The crucial question for the effectiveness of the second presumption is whether the Belgian courts will interpret this provision as merely meaning a presumption of the existence of harm, which might then prove a rather symbolic presumption, or as also being a presumption of causality between the cartel infringement and the harm suffered by the claimants.
If the Belgian courts apply the latter interpretation, the presumption that any cartel causes harm, combined with the new disclosure rules, will represent the main change in the Belgian system. Indeed, in the very few cases brought up to now before the Commercial Court in Brussels, the judges have put a heavy burden of proof on the parties claiming damages. This can be illustrated in the two claims against the members of the lifts and escalators cartel, which arose prior to the implementation of the Directive.8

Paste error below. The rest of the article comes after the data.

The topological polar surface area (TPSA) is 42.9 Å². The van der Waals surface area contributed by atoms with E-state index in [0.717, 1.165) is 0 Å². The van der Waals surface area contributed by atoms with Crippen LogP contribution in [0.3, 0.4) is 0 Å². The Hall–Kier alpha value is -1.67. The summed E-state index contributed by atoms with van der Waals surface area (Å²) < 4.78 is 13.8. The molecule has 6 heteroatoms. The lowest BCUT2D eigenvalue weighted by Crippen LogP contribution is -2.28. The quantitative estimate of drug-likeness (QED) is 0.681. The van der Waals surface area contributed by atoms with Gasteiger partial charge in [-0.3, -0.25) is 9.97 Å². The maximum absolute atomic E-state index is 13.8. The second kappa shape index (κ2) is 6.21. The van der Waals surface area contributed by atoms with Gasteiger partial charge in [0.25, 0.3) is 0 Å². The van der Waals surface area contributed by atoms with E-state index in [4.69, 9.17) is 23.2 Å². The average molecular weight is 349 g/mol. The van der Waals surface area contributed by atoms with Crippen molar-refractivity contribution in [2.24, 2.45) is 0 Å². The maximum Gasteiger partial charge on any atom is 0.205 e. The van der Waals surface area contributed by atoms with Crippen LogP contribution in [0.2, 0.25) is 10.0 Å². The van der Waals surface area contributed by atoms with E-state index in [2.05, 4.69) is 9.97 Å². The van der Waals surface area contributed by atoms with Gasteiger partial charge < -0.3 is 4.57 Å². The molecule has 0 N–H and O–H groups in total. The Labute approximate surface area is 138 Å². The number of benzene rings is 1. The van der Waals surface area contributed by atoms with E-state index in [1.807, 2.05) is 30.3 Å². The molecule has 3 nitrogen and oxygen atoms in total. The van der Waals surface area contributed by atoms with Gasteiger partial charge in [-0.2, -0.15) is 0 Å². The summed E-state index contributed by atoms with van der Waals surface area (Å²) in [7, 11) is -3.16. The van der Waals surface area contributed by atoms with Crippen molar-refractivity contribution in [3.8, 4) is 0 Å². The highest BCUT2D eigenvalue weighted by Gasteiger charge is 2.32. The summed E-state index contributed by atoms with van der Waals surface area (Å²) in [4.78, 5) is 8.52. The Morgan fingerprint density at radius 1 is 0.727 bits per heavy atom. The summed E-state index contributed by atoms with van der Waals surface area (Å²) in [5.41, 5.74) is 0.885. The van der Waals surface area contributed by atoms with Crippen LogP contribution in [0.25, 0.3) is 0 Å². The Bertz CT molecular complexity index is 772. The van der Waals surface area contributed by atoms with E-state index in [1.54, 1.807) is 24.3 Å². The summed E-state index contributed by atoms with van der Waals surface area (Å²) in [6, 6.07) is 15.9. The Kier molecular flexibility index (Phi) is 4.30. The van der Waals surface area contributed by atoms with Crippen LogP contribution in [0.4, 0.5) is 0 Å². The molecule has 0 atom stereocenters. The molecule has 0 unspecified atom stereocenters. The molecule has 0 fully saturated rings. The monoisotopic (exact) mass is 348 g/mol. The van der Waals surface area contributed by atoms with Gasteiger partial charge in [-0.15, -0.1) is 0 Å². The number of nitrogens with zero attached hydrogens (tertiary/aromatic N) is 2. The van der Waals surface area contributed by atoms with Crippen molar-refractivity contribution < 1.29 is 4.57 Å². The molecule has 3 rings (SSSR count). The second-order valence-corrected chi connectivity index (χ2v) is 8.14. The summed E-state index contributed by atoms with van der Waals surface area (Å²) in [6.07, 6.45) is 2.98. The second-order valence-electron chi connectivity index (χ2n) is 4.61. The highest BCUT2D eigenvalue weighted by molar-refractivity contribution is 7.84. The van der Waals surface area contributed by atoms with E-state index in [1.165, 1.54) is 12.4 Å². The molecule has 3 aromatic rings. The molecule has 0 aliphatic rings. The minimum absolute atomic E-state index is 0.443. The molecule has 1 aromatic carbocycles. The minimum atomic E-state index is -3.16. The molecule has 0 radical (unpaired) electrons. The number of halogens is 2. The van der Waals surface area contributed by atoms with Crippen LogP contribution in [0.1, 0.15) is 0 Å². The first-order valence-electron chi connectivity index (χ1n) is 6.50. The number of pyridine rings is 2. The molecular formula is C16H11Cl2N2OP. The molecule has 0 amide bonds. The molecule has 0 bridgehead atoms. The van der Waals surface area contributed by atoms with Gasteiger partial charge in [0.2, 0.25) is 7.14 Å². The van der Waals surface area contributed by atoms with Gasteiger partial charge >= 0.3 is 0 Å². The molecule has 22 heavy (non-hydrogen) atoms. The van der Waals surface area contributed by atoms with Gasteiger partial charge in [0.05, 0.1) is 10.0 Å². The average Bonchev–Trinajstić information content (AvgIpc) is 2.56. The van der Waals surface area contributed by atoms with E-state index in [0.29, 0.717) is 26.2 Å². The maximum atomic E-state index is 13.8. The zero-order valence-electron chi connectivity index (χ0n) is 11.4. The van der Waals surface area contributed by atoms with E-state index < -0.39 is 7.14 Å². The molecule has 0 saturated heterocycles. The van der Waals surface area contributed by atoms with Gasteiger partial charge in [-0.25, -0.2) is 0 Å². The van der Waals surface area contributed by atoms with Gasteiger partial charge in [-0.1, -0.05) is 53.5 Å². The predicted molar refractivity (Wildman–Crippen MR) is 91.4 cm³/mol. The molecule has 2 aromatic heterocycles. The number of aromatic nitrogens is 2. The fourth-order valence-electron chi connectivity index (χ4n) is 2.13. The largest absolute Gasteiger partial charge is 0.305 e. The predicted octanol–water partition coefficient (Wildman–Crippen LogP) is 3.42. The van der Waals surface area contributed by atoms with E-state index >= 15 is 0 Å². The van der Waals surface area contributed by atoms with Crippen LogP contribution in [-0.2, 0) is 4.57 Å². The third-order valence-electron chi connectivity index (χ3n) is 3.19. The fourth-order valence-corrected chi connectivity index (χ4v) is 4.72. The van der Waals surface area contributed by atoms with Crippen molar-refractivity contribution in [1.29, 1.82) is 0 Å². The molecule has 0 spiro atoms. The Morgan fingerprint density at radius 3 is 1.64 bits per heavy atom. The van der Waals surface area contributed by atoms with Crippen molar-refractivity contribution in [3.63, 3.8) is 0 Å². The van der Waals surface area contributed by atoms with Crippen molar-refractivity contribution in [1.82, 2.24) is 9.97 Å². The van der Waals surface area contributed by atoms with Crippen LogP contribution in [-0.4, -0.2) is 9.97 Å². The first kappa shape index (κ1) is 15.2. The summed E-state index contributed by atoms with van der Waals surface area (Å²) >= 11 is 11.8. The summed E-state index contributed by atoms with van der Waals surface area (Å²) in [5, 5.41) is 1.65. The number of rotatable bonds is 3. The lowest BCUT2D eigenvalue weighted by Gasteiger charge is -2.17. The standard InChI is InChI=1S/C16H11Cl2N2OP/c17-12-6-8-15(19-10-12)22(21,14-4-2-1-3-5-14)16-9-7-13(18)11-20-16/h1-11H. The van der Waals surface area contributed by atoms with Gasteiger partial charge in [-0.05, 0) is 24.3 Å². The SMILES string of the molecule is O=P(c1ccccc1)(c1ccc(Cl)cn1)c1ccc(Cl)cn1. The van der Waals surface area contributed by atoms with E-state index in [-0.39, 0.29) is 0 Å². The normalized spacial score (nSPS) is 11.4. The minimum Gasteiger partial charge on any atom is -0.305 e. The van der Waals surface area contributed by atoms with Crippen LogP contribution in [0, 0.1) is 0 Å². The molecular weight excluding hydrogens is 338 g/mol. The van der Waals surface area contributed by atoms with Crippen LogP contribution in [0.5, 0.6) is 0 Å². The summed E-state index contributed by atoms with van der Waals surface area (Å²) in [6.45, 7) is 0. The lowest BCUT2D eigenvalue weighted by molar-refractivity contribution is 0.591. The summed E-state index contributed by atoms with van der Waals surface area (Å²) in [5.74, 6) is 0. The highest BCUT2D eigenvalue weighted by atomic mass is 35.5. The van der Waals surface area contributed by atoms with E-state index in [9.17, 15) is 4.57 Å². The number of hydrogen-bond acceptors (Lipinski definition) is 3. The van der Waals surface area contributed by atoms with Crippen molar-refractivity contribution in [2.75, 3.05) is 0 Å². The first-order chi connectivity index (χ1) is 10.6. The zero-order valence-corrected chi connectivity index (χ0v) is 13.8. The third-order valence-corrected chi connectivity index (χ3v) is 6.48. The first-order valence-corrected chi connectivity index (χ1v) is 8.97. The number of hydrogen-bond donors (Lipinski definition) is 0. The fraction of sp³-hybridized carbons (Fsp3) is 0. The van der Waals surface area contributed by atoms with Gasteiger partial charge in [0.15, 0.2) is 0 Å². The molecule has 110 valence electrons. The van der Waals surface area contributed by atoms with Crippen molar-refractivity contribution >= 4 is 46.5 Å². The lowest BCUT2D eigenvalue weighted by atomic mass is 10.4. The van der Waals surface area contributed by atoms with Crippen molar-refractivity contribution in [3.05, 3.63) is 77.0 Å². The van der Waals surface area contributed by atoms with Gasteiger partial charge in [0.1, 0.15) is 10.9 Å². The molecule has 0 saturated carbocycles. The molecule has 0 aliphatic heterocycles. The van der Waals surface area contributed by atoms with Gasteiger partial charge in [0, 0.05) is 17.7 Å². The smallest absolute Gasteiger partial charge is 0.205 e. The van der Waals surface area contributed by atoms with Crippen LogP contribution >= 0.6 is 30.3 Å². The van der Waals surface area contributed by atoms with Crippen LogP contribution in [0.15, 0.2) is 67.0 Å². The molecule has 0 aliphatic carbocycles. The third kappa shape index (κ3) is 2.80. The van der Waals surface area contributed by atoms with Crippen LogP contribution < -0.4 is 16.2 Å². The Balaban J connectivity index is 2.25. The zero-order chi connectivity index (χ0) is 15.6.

Both damages claims relied on the European Commission’s finding of an infringement by manufacturers of lifts and escalators.9 Although the decision contained factual evidence of ‘hardcore’ cartel activities, the Court concluded that there was no evidence of any price overcharge, citing among other arguments, Oxera’s 2009 study for the Commission, which reported other studies showing that 7% of cartel cases result in no overcharge.10
To assess the extent to which the transposition of the EU Directive into Belgian law is likely to make a difference, the new disclosure regime must also be taken into account.